Technology development and life lessons

Published: January 30, 2018
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The writer is a Howard Hughes Medical Institute professor of biomedical engineering, international health and medicine at Boston University. 
He tweets @mhzaman

The writer is a Howard Hughes Medical Institute professor of biomedical engineering, international health and medicine at Boston University. He tweets @mhzaman

As someone who works in technology development, I know the importance of failure and mistakes. This is perhaps the most important lesson we have learned as we have developed solutions to tackle global health challenges, including testing of substandard and fake drugs. While never desired, we have made mistakes in design, in calculations and in implementations. Acknowledging these errors have allowed us to change course, recognise the limitation of our approach and help us learn about who we are. Recognising mistakes are painful, often embarrassing and undoubtedly an acknowledgement that important resources, whether time or material ones, were lost. But there is no alternative. Any engineer or technology developer will tell you that when something goes wrong due to an error in judgment, calculation, design or implementation, insisting that it is not an error, or pinning the blame on someone else, is dangerous, unprofessional and never acceptable. Errors and lapses do happen and acknowledging them makes us human.

Often lessons flow from experiences in life to experiences in the lab, but every now and then they can flow the other way as well. A recognition of errors, and the ability to fully and wholly accept responsibility, is one such scenario.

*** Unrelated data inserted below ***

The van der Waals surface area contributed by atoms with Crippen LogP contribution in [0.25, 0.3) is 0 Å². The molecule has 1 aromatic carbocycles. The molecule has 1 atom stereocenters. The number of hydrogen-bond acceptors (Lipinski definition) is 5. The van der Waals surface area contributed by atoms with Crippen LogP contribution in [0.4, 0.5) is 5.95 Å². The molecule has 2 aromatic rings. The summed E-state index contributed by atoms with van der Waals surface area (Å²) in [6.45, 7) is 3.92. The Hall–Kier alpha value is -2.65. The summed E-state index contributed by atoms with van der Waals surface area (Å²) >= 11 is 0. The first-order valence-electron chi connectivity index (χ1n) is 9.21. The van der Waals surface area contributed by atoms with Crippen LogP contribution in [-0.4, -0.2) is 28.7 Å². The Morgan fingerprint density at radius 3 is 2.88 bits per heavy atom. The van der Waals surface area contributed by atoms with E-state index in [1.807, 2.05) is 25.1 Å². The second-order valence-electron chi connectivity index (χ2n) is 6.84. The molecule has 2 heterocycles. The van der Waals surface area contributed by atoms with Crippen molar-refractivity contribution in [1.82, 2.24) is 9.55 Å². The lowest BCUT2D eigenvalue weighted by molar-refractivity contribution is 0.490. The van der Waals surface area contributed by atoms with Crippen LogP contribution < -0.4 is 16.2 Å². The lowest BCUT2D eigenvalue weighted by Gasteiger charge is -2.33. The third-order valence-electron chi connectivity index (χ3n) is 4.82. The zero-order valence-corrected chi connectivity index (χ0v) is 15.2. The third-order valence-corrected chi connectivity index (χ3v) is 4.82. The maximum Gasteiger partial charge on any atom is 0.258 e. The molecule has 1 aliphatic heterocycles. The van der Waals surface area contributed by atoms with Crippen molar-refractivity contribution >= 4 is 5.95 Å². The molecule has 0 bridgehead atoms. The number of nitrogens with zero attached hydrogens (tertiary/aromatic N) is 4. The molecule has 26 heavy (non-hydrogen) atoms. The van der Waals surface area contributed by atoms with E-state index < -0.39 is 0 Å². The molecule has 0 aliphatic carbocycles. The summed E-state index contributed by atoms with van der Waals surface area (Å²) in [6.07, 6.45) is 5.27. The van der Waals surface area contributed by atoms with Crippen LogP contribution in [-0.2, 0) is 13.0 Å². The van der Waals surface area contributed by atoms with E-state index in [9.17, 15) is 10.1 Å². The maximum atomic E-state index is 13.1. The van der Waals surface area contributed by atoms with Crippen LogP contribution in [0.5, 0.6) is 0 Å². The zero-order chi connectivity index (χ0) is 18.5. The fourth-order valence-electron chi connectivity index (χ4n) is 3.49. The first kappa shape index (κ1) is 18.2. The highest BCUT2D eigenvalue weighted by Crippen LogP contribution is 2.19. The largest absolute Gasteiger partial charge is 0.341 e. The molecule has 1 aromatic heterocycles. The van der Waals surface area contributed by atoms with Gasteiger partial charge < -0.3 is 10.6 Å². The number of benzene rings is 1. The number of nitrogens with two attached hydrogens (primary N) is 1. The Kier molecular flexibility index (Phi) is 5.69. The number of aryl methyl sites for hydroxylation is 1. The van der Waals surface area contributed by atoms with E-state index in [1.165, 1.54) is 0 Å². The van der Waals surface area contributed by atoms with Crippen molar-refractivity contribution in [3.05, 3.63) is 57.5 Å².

Three independent events, over the last six months, have made me realise how rare this basic attribute is. First, let us start with the UN General Assembly and the speech by our ambassador, where she used a picture of a Palestinian girl to highlight the Indian actions in Kashmir. It was an error and an international embarrassment. It was indeed unfortunate, but the right thing to do was not to go on the offensive with India, but to say that this was indeed an error. For showing the wrong picture was unfair and insulting to not only Kashmiris but also Palestinians. The right thing should have been to say that we made a mistake, and say a five-letter word: sorry. Instead, we tried to deflect, made a series of wild accusations and seemed to show that we either didn’t care, or we didn’t understand the value of being professional.

Let us now move to recent weeks. The editor of Newsweek Pakistan made a series of highly insensitive and inflammatory remarks on Twitter. They were misguided, misplaced, inappropriate and just plain wrong. The best thing to do, in that case, was not to attack anyone who questioned them, or to somehow insult the intelligence of everyone by suggesting that the remarks were right but those who read them somehow didn’t understand them. The best thing to do was to simply say folks, I messed up. It was wrong and I am sorry about this.

Fast forward another few days and we have the story in a late-night show about a wild conspiracy theory about the incident in Kasur. That story has now been thoroughly debunked. The story captivated the interests of people from the apex court to the armchair analysts in the drawing room for about a day and a half. Unfortunately, public time and expenses were used to investigate the myth perpetuated there. Here, the anchor could have taken the high road, and said that I made a mistake. The information that I had, he could have said, was incorrect and I should have taken more responsibility in verifying it. He could have said that this was a gross error, and for which, he is sorry. But he didn’t. Spinning new conspiracy theories that are grander than the last one, and showing defiance in the face of truth, is not only unprofessional, it is also a huge disservice to the memory of the innocent victims.

The judgment to recognise an error is about humility and respect for others, who we somehow believe are going to buy our arguments or approve of our arrogant insistence. They often don’t. Better to respect their intelligence and keep our dignity intact by recognising that we are ultimately quite fallible.

Published in The Express Tribune, January 30th, 2018.

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